Texas Governor Greg Abbott says that he is no longer championing bills to restrict transgender restroom access in the state.
During a debate with Democratic rival Lupe Valdez, last year’s special legislative session was brought up. One of the issues during that session was a pair of “bathroom bills” designed to restrict transgender access to public accommodations in the state.
Asked if he would be doing the same this year, Abbott weaved, spending much of his time in response to the question focusing on other agenda items of his, including cutting property taxes, aiding veterans, and “arresting dangerous gang members.”
“It’s not on my agenda,” said Abbott when he was pressed on the issue. He was, however, not willing to say that he would or would not sign such a bill, saying, “I will not sign hypothetical bills.”
Valdez is his democratic rival for the Governorship, and a former sheriff of Dallas County. She is also lesbian.
“He listed gang members and several other things,” said Valdez in rebuttal. “I’m almost wondering, does he mean that transgenders (sic) are gang members, because that is what he was going after.”
“There is a continual fear-mongering, and I don’t believe in laws that start out in fear,” Valdez added. “We need to stop the fear-mongering in our laws and get down to what really matters to all Texans.”
Longtime transgender activist Monica Roberts doesn’t trust Abbott’s comments.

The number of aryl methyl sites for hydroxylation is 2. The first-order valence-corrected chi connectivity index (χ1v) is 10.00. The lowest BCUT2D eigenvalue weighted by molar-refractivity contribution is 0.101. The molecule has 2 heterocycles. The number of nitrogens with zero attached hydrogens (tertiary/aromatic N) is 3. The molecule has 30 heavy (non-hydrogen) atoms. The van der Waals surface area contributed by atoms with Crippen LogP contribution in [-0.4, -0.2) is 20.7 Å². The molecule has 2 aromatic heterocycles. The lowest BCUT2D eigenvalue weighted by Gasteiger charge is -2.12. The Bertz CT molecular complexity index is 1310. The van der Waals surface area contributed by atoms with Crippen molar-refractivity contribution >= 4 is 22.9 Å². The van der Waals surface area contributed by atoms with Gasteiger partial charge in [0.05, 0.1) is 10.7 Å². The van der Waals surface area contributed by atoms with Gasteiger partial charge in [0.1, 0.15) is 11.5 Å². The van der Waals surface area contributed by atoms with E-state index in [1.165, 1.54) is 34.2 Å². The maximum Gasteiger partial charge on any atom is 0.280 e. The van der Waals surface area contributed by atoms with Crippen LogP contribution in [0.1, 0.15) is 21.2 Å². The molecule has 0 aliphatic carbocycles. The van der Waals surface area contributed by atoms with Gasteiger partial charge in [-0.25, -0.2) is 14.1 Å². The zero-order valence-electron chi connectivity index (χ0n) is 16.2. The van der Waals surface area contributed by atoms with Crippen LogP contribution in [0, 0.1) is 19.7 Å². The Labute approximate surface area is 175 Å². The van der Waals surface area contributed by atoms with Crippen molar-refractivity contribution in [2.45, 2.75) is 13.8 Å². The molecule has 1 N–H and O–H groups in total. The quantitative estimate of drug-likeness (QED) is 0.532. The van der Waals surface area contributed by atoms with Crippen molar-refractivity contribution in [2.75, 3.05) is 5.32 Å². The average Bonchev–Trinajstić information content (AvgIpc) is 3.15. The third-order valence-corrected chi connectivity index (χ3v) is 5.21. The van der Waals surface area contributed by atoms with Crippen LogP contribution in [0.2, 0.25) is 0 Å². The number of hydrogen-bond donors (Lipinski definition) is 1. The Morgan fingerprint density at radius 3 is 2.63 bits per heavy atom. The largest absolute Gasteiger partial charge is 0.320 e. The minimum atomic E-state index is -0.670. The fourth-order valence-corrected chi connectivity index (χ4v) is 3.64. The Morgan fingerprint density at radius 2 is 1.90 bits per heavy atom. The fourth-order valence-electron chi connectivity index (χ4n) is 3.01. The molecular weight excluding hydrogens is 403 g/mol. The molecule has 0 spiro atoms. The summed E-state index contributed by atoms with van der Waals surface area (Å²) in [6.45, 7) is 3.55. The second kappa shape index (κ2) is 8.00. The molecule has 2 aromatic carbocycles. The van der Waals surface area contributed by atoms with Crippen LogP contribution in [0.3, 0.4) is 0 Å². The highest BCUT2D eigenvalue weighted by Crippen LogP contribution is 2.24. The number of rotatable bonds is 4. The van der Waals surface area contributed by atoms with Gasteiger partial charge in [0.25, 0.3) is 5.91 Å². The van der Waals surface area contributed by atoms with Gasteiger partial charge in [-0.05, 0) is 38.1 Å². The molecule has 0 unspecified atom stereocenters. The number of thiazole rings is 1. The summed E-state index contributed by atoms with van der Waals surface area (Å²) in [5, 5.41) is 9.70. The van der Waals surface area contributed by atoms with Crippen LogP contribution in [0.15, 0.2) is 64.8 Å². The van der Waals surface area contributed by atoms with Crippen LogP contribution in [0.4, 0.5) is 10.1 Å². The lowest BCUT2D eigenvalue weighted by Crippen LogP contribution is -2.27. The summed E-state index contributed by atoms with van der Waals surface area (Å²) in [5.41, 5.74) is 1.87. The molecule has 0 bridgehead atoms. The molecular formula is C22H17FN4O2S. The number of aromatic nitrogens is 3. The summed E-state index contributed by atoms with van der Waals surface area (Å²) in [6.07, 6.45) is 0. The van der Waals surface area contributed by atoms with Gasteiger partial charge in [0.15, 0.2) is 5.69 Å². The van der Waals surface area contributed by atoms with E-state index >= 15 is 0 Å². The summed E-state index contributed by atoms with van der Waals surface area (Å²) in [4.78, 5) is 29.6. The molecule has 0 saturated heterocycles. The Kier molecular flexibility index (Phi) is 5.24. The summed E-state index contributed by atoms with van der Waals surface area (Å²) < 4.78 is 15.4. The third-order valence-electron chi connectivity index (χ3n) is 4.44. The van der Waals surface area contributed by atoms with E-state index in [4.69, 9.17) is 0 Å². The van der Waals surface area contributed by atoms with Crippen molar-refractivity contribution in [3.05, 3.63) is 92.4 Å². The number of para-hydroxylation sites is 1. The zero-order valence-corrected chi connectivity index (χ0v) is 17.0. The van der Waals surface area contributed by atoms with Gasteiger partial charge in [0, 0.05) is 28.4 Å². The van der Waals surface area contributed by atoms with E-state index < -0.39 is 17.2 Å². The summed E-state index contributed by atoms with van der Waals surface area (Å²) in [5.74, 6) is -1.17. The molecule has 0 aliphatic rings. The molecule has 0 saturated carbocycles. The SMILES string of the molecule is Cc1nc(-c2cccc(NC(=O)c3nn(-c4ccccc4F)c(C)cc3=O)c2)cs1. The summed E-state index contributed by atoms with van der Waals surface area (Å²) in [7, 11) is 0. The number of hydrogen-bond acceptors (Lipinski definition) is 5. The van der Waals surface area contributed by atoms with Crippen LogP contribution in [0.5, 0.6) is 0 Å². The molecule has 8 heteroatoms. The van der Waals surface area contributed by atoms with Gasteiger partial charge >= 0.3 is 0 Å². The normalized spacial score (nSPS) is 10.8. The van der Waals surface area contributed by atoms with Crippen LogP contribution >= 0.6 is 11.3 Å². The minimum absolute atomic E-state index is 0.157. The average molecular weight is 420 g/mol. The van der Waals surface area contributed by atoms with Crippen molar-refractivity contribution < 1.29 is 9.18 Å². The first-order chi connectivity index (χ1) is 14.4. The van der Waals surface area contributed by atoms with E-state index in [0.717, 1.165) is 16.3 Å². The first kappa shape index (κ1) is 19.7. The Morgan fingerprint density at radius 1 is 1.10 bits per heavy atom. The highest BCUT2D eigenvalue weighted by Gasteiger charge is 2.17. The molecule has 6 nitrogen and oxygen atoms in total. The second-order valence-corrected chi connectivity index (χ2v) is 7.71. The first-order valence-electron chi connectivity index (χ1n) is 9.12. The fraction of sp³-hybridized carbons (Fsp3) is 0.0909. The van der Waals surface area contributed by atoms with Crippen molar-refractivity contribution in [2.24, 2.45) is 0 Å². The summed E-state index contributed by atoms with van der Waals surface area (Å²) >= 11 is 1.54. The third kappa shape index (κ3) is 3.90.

“Greg Abbott is lying,” said Roberts. “Oppressing transgender Texans is still on their hate menu, and Sen Lois Kolkhorst made it clear they are going to try to push ‘bathroom bill’ legislation in the 2019 session despite the fact that the Texas trans people, Texas businesses, leaders and the chamber of commerces in the cities of Austin, Dallas, Houston and San Antonio have emphatically stated they don’t want this unjust legislation.”
Abbott enjoys a commanding lead over his rival, and has over $50M more than his opponent. Nevertheless, the push in 2017 for a bathroom bill by Abbott proved to be unpopular, particularly after North Carolina’s similar HB2 received a great deal of pushback from businesses and others.
The fallout from North Carolina’s bill also helped lead to the loss of that state’s Governor, Pat McCrory, to his democratic rival, Ray Cooper. It is unlikely that Abbott would like to follow in McCrory’s footsteps.